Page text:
When Thomas Tuchel comes in after games and scans the other results, he doesn’t automatically go to Liverpool or Manchester City. At least not yet.
“There are some teams behind us who show consistency, who show quality, who show determination,” the Chelsea manager said last week. “This is what it is. You have a right to be proud of your competition here, in the Premier League, and for us it feels good because we are in the middle of that race and we want to stay here. I don’t know if it will settle down.”
There is a bit of a giveaway, though, as the top of the table starts to give way. All of Chelsea, Manchester City and Liverpool have goal differences of plus-20 – and an aggregate of plus-74 – which is way out in front of everyone else in the division. The next closest is West Ham United, on plus-eight, with no one else possessing a positive goal difference.
It gives rise to the tantalising prospect that the Premier League may well see its first proper three-team title race.
It is something the competition has teased in the past but never really come close to. The 2013/14, 2007/08 and 1998/99 seasons all finished with mere four-point gaps between top and third, but the last of those – twice Chelsea, once Arsenal in 2007/08 – all felt too far off to really be in contention when it mattered.
Most seasons have ultimately funnelled out into two-team races – or even one.
That was often far from the case in the pre-Premier League era. Title races involving multiple teams were relatively common, given how they require a number of different factors, and good teams, coming together.
All of 1985/86, 1974/75, 1967/68, 1959/60, 1948/49 had three teams going for the league, with 1971/72 and 1946/47 featuring four.
It is that 1971/72 season that remains the most celebrated, with Brian Clough’s Derby County famously winning the title on a Spanish beach. Their 58 points – in the days of two points for a win – were enough, as neither Leeds United, Liverpool nor Manchester City were able to take advantage with their remaining game. They all finished on 57 points.
Much of that was due to the greater equality of the era. With the maximum wage having been abolished only a decade before, the financial gaps between clubs were nowhere as great. It was a more democratic league, as could be seen by the fact no one retained it between 1959 and 1976, and it had 11 different winners.
There was a greater element of randomness as teams persevered into the season.
It is ironically the complete opposite situation that could create a three-team race this season. City, Chelsea and, to a lesser extent, Liverpool are among a band of super clubs with a financial power beyond almost everyone in the game apart from the ailing Manchester United. And that doesn’t just apply to England.
These are probably the three best teams in Europe right now, with perhaps three of the best coaches.
It has duly created something of a rock-paper-scissors dynamic to their race. All have so many qualities, but – crucially – different key qualities.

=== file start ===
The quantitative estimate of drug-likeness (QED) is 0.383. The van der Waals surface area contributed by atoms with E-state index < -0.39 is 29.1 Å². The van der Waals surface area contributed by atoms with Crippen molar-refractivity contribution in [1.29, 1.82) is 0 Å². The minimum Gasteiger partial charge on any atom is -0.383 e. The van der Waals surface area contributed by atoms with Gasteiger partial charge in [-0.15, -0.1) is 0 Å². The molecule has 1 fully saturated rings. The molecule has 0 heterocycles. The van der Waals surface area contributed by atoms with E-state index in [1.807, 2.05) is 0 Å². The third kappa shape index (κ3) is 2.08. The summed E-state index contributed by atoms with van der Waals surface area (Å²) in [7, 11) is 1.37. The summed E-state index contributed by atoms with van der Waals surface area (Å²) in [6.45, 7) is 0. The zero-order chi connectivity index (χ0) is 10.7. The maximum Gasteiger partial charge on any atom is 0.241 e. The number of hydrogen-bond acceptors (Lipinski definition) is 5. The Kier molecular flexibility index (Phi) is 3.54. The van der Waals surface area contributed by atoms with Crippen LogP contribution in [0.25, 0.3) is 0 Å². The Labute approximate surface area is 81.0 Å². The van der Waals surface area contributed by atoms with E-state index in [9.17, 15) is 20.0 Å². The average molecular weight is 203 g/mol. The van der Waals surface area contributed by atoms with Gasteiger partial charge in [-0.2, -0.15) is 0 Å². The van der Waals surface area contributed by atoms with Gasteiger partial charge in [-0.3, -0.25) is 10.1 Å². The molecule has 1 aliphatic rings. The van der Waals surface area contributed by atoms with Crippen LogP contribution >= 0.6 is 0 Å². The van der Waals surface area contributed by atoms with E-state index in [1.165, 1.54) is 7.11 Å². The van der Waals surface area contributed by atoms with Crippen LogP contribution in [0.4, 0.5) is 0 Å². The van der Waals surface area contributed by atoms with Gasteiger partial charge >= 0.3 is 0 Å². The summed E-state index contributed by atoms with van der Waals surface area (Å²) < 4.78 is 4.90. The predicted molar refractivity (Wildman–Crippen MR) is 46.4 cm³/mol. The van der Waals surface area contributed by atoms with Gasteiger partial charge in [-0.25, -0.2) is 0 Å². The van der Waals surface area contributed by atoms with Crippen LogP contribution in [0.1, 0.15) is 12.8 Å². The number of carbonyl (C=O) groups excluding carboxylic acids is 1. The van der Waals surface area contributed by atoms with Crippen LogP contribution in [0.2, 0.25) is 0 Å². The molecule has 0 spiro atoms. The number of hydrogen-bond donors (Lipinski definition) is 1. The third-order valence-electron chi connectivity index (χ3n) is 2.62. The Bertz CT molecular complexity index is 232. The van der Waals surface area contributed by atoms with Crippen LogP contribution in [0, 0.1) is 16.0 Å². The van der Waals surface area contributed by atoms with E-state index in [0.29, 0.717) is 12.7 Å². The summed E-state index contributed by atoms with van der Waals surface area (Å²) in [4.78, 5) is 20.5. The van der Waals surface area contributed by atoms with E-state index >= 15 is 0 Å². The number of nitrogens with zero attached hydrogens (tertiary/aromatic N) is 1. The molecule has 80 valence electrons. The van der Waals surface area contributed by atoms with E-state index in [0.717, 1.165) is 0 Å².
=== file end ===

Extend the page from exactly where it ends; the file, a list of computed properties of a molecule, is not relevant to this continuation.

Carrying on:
City have the experience and consistency, having won three of the last four leagues under Pep Guardiola. Chelsea have the immense strength in depth, given they have so many options in virtually every position.
Liverpool lack that, but probably have the best first XI, and maybe the highest ceiling, with the standout stars.
It is instructive that three of the league’s four top scorers all play for Jurgen Klopp: Sadio Mane and Diogo Jota on seven each, and the peerless Mohamed Salah on 11. They have contributed to 39 goals so far, which is more than any other side in Premier League history that a team have scored after 13 games. It is a return of an incredible three a match. This is why their ceiling perhaps seems the highest. When they click, they’re almost unstoppable. The question is how often it can happen – especially with the African Cup of Nations coming up in January.
They will lose Mane and Salah. The Egyptian is on another level to anyone in the league right now, even Kevin De Bruyne.
Guardiola, however, has constructed his system in such a way so performance is fairly interchangeable regardless of the individuals involved. While there is at least an argument Liverpool are better when they are at their best, City possibly perform to a higher level more often. It is like they offer a series of 8-out-of-10 displays rather than so regularly going to 10.
They also have a glass jaw, even if it is difficult to reach.
There’s almost no getting at Chelsea at all. They don’t have that attacking level yet but they do have the strongest defence – with just five conceded – and a huge variety to their scorers. Chelsea currently have 10 players on two goals or more, with their top scorer a wing-back in Reece James. There is still the prospect of the returning Romelu Lukaku clicking, too.
It all adds up to the prospect of something very exciting, and exceedingly rare. It is also why this December period will possibly be instructive itself.
The onset of these midweek fixtures is the start of a more hectic Premier League schedule, which will test just how sustainable the teams’ form is. This is when the table will start to settle, precisely because the fixture list is so chaotic. It will leave the managers knowing who to look to.
The hope, for once, is that it evens out into a three-team race.
It would be great if there was even more, of course. Given how we’ve never seen three go the distance, however, it would be one to savour.